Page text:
This chapter outlines a contemporary Jungian approach to working with patients with a borderline psychology, acknowledging that early developmental trauma underlies borderline modes of functioning but describing how Jung's underused concept of the complex still brilliantly accounts for many of the associated phenomena. Such traumas disrupt ego functioning, so that the vulnerable core is exposed and imperative “defences of the core self” are called up. The chapter extends and elaborates the concept of the complex, looking in detail at the “dual aspect” of its functioning. It also acknowledges the difficulty in reconciling and integrating early trauma-related internal working models (in both direct and reversed modes); these are consequently constellated and reconstructed in the analytic relationship. This is a co-construction, involving both patient and analyst, and a particular analytic attitude and perspective is called for in order to work safely and effectively in this area. This work in the transference–countertransference allows the traumatic complex to be detoxified and integrated, freeing the individual to develop further and to function effectively and in a more fulfilling way.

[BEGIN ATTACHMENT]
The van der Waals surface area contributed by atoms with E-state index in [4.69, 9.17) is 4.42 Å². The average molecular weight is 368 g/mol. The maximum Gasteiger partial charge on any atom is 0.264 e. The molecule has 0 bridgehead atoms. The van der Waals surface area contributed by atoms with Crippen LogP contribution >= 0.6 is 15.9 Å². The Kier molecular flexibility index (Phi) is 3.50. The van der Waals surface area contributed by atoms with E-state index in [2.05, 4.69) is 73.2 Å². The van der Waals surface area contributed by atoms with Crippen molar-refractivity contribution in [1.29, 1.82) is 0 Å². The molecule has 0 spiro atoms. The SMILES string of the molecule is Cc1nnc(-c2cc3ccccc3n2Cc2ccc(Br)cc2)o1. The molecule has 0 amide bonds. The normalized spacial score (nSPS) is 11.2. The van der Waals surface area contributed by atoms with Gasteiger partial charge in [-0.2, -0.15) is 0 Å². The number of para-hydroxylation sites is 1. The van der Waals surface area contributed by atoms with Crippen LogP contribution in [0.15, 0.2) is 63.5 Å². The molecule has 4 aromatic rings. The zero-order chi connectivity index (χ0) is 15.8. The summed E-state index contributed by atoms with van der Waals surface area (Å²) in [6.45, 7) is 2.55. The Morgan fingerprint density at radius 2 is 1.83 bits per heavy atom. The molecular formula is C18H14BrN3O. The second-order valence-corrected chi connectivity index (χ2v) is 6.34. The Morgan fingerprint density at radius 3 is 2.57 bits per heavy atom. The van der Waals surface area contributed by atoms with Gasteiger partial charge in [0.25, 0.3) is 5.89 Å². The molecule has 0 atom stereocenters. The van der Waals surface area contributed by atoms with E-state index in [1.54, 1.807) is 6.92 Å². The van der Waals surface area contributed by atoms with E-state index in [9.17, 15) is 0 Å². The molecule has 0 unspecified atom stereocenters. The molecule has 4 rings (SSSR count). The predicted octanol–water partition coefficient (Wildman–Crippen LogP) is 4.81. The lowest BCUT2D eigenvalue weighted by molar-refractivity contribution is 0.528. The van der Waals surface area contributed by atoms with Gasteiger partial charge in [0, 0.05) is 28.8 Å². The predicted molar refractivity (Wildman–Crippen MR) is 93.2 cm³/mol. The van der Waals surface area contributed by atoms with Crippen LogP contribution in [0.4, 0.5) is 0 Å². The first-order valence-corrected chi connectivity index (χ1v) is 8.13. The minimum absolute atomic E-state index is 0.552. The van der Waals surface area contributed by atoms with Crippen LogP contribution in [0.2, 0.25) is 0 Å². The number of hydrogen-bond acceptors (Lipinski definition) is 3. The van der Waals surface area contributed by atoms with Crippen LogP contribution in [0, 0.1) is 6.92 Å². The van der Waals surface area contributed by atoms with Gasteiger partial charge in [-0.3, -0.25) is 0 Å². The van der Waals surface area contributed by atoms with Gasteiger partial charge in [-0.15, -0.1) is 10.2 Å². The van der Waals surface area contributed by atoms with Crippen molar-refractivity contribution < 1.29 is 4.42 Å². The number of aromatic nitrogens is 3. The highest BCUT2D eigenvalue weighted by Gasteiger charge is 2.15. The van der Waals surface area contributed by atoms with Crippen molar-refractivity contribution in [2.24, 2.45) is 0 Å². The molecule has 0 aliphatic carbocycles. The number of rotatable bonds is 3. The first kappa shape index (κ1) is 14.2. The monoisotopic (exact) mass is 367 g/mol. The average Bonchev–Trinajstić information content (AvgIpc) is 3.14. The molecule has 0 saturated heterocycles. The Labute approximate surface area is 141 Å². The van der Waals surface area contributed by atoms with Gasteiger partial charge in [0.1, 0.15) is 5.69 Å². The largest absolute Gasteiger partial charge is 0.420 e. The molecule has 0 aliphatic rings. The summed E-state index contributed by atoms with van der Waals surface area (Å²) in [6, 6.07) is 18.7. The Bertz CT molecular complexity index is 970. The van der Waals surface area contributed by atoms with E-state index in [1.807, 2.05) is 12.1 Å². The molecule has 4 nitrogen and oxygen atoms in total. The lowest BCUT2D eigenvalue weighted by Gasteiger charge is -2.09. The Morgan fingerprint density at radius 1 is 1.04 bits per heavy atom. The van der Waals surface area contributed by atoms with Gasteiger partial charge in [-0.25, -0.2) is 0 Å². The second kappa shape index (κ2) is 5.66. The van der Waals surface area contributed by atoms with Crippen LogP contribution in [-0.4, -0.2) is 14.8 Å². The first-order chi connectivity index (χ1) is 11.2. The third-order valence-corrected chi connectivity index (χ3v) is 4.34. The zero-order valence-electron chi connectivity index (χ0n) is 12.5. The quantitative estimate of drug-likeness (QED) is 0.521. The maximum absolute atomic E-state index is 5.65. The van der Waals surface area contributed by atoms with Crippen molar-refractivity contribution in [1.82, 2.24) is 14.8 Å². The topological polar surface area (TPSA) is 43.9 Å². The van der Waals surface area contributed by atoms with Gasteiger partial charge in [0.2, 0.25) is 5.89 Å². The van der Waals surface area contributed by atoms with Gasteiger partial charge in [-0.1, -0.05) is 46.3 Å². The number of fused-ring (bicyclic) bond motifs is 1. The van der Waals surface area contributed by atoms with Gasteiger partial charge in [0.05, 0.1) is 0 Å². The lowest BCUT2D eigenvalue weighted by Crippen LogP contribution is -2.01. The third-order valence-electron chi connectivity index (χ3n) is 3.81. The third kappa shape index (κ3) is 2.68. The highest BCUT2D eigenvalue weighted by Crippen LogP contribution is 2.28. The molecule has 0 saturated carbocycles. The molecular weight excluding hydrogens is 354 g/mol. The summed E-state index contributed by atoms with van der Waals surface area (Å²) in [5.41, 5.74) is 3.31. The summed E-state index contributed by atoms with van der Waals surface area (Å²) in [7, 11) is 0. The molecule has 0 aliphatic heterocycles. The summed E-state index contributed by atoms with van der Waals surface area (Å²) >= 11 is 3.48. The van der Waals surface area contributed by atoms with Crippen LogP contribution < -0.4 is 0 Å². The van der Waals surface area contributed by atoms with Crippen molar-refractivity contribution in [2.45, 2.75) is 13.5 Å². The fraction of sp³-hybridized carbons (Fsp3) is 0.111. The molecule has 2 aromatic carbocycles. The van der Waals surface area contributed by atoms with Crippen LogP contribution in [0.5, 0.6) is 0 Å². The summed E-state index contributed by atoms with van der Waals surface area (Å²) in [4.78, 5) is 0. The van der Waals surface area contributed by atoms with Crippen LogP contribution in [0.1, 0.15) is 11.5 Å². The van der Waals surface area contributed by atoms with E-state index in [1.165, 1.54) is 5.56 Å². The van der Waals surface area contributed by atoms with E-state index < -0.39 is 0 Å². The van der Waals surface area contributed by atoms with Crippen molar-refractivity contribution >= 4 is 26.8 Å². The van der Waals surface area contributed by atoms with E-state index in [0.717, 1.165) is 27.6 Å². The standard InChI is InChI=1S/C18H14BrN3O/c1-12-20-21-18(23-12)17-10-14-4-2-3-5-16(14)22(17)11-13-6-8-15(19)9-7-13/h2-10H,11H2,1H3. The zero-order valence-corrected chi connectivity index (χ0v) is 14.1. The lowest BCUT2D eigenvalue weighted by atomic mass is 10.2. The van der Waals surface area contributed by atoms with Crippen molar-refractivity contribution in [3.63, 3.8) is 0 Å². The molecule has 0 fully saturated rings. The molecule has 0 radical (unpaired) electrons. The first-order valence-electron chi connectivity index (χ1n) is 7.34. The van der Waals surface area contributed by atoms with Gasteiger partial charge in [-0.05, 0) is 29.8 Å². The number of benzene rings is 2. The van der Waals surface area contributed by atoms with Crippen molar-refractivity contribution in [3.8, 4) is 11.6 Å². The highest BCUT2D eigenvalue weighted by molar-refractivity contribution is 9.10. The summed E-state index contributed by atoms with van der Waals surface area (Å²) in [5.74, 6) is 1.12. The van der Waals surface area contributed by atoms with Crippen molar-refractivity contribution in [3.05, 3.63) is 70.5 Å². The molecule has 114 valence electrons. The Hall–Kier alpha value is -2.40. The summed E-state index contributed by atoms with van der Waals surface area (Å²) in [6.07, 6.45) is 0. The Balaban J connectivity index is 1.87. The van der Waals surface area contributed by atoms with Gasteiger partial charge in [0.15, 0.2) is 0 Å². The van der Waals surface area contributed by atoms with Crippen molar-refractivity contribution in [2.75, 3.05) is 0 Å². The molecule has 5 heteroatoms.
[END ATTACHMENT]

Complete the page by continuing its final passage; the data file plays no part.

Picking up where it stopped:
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Chapter Ten - Friendship: Beyond Oedipus

Alessandra Cavalli Karnac Books ePub

Stefano Carta

In this chapter, I will explore the theme of friendship as a transformation of that libidinal love that characterises the Oedipal complex with its implicit themes of betrayal and narcissism. My aim is twofold. First, to show how these issues describe a harmonic dialectic formation which, starting from the original force of libidinal love, may, or may not, evolve and mature during a person's life or a patient's analysis. I believe that friendship, if defined in a certain way, is truly the highest and most mature form of human relationship—one of the deepest embodiments that the elixir of individuation may take.

In my view, the relationship between libidinal love—as a sort of prima materia and the lapis of friendship—is deeply bound and rooted within the very essence of the “analytical situation”, so much so that its history and vicissitudes may be traced back to the birth of psychoanalysis and analytical psychology as a direct product of the original relationship between Freud and Jung. As I will try to show, the transformation of Oedipal love into friendship is neither easy nor obvious. Neither has it been sufficiently analysed, or been given the role that I believe it should have.